German Headmaster Tells Christian Girl to Wear a Hijab to Avoid Beatings From Muslim Classmates
Last week, the mother a student from Frankfurt am Main in central Germany told a harrowing story. After her daughter struggled with bullying in school from Muslim girls, the headmaster suggested a simple change — just adopt the Muslim practice of wearing a face-veil or "hijab."
"My daughter was so massively bullied in her school in Frankfurt am Main by Muslim girls that we had to take her out of school for protection," the mother told the German newspaper Bild.
The mother said her daughter was harassed for a few reasons. "She had blond hair, no headscarf, has a German-Hebrew name — and we are Christians!" the mother said.
"My daughter broke down nervously in fifth grade," she continued. "She had bruises and massive fear of going to school."
The headmaster's response? "Your daughter does not have to say she is German. Besides, you can give her a headscarf!"
This proved to be the last straw for the mother. "We've changed schools now and luckily things are going better now," she said.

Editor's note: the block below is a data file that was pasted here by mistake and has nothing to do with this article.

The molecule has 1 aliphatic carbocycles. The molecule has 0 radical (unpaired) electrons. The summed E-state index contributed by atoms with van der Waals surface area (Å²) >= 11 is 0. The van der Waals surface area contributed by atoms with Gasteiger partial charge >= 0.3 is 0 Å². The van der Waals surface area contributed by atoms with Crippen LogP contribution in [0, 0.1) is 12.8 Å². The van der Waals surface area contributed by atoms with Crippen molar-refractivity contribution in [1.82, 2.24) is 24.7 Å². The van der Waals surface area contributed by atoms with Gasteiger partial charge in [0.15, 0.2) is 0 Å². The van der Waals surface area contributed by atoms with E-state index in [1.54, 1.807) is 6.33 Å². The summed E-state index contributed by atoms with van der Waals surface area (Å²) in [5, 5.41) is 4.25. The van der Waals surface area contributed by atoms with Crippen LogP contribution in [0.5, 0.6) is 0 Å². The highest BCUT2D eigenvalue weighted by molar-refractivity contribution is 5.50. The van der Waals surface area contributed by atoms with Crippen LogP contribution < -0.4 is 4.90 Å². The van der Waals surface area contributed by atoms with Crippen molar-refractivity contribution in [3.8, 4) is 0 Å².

The idea that a young Christian German girl with blond hair and a German-Hebrew name would get mocked and beaten up by Muslim classmates in central Germany seems bad enough. The headmaster's hijab response just made the bad situation worse.
Tragically, this is far from the first time women's rights have been undermined in Germany, at the hands of Muslim migrants. Last year, a German judge acquitted a Turkish man of rape, ruling that his forced violent sex with a woman was not "culturally rape."
While women in Iran are being imprisoned and tortured for the crime of removing a hijab in public and encouraging their sisters to do the same, it speaks volumes that a teacher in Germany would effectively abet Muslim bullying by suggesting the Christian girl simply adopt a Muslim practice to fit in.
Whether in Iran or in Germany, women should not be forced to wear a hijab, by law or by bullying. While it is important for Muslim women to have the religious freedom to wear the hijab in public, that does not extend to forcing other women to also adopt this practice.